The 89th Annual Meeting of the American Association of Physical Anthropologists (2020)


How good are ASUDAS traits for assessing population relatedness? An answer—from comparisons of African dental and genetic data

JOEL D. IRISH, ADELINE MOREZ and LINUS GIRDLAND FLINK.

Anthropology and Archaeology, School of Biological and Environmental Sciences, Liverpool John Moores University

April 17, 2020 , Platinum Ballroom Add to calendar

Arizona State University Dental Anthropology System (ASUDAS) nonmetric traits are often considered the “gold standard” for estimating phenetic affinities at individual through global scales. Beyond user-friendliness, high observer replicability, low cost, and non-destructive sampling, these traits are largely selectively neutral with a high genetic component in expression. Thus, they are deemed expedient proxies for genetic markers. But are they really?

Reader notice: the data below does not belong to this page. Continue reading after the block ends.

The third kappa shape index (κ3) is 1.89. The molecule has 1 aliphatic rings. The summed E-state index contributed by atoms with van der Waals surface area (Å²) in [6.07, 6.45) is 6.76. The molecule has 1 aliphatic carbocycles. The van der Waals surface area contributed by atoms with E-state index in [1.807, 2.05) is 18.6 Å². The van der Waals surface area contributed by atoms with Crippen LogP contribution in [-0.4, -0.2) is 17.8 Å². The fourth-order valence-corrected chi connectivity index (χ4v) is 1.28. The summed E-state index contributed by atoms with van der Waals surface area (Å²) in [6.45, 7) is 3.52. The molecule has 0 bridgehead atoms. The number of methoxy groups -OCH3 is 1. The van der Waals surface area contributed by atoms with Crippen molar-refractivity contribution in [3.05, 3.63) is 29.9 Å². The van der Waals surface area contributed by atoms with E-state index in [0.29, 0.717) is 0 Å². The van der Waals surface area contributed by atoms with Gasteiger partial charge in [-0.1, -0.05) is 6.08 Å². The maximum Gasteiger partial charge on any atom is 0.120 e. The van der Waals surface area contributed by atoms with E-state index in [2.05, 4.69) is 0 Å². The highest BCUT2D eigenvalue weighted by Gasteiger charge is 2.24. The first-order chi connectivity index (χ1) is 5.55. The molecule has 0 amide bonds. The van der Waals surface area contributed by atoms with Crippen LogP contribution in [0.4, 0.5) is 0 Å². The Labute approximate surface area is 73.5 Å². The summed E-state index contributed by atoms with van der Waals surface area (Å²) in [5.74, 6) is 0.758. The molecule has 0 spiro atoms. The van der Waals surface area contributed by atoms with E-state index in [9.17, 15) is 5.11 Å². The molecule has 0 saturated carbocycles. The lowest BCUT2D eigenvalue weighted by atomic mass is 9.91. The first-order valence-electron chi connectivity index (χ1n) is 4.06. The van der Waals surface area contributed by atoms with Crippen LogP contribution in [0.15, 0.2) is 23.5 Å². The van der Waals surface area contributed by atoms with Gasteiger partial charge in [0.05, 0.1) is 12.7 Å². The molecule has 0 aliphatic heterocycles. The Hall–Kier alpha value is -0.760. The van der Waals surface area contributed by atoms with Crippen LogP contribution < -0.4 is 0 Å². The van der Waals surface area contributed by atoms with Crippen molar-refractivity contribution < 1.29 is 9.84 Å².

In answer, several recent studies compared ASUDAS and genetic (SNPs, STRs) data via model-free and model-bound methods at local, regional, and global levels among recent peoples. The consensus is that the nonmetric data yield dependable results, although some authors are less convinced than others.

We assess further the utility of ASUDAS traits—here on a continental scale. Using a model-free approach for matched samples of 12 North and sub-Saharan African populations, mean measure of divergence (MMD) distances from 36 traits were compared with those of Hudson Fst based on high density SNP (>300,000) data. These matrices are strongly correlated (rm=0.786, p=9.999e-05). After trait editing, described elsewhere by the first author, a 25-trait MMD and Fst correlation increased (rm=0.838, p=9.999e-05). This concordance is notably better than in the abovementioned studies. Of further interest, the correlation for both 36- and 25-trait MMD with geographic distances is higher (rm=0.700, p=9.999e-05) than for Fst and geography (rm=0.486, p=0.001).

These findings suggest ASUDAS traits are valuable for assessing relatedness, and several explanations for the improved concordance are presented. This and our current global level research continues to address just how good these traits are.

Data collection by the first author was funded by the National Science Foundation (BNS-9013942, BNS-0104731, BCS-0840674), the ASU Research Development Program, and the American Museum of Natural History.


Slides/Poster (pdf)